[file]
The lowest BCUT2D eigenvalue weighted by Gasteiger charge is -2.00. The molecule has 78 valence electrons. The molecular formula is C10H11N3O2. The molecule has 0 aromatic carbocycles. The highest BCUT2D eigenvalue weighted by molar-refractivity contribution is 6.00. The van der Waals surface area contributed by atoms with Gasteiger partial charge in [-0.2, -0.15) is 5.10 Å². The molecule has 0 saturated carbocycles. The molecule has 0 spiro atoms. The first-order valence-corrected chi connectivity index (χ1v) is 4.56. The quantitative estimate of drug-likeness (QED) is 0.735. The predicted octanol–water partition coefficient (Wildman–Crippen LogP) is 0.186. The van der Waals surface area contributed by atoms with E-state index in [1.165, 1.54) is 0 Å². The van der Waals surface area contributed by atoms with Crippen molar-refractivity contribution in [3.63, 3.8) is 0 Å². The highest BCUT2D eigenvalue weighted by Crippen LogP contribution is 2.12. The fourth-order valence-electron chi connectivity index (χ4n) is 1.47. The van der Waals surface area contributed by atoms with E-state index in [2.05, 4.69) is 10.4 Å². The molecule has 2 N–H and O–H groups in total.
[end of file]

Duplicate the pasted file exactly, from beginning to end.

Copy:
The lowest BCUT2D eigenvalue weighted by Gasteiger charge is -2.00. The molecule has 78 valence electrons. The molecular formula is C10H11N3O2. The molecule has 0 aromatic carbocycles. The highest BCUT2D eigenvalue weighted by molar-refractivity contribution is 6.00. The van der Waals surface area contributed by atoms with Gasteiger partial charge in [-0.2, -0.15) is 5.10 Å². The molecule has 0 saturated carbocycles. The molecule has 0 spiro atoms. The first-order valence-corrected chi connectivity index (χ1v) is 4.56. The quantitative estimate of drug-likeness (QED) is 0.735. The predicted octanol–water partition coefficient (Wildman–Crippen LogP) is 0.186. The van der Waals surface area contributed by atoms with E-state index in [1.165, 1.54) is 0 Å². The van der Waals surface area contributed by atoms with Crippen molar-refractivity contribution in [3.63, 3.8) is 0 Å². The highest BCUT2D eigenvalue weighted by Crippen LogP contribution is 2.12. The fourth-order valence-electron chi connectivity index (χ4n) is 1.47. The van der Waals surface area contributed by atoms with E-state index in [2.05, 4.69) is 10.4 Å². The molecule has 2 N–H and O–H groups in total.